Document Type

Article

Publication Date

6-2013

Department

Conservatory of Music

Abstract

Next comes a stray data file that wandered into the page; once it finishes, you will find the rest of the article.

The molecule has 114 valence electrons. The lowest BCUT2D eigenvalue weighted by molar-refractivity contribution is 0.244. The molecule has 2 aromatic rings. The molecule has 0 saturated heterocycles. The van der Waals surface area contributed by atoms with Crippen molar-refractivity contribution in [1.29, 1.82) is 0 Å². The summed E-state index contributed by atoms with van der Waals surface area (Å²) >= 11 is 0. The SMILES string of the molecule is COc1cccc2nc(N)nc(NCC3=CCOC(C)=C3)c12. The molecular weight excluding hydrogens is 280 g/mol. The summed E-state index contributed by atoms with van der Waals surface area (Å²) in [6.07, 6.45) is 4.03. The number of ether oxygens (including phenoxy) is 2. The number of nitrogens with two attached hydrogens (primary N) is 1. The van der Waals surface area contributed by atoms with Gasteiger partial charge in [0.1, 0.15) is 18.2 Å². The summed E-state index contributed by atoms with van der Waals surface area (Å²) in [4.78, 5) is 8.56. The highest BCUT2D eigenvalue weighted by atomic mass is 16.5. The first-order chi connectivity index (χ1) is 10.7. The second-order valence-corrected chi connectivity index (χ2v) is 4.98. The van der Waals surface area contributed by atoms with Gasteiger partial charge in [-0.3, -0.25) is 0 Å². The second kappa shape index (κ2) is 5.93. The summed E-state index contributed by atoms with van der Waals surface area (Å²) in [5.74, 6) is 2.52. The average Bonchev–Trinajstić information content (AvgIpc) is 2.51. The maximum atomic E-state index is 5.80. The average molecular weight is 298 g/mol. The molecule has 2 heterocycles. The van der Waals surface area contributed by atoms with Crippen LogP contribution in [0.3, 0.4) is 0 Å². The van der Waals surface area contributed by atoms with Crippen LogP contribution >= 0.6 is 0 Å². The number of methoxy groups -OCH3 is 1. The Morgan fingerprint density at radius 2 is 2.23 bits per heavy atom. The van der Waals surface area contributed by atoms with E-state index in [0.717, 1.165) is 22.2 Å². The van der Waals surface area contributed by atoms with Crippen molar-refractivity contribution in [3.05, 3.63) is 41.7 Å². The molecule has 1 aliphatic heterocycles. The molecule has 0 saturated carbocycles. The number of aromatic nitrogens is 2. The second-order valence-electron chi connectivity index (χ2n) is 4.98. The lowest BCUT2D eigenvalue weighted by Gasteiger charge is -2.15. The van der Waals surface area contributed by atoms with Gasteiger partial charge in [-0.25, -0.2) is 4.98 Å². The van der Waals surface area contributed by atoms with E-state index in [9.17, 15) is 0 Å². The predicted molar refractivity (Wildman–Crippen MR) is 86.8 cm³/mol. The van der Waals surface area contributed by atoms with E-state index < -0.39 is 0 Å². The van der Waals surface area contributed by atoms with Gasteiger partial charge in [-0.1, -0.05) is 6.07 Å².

Urban schools, and the students and teachers within, are often characterized by a metanarrative of deficit and crisis, causing the complex realities of urban education to remain unclear behind a wall of assumptions and stereotypes. Within music education, urban schools have received limited but increasing attention from researchers. However, voices from practitioners are often missing from this dialogue, and the extant scholarly dialogue has had a very limited effect on music teacher education. In this article, five music educators with a combined thirty years of experience in urban schools examine aspects of their experiences in the light of critical pedagogy in an attempt to disrupt the metanarrative of deficit, crisis, and decline that continues to surround urban music education. By promoting the lived-stories of successful urban music students, teachers, and programs, the authors hope to situate urban music education as a site of renewal, reform, and meaningful learning. This paper emerged from a panel discussion regarding promising practices in secondary general music with urban youth that took place at the New Directions in Music Education conference held at Michigan State University in October of 2011.

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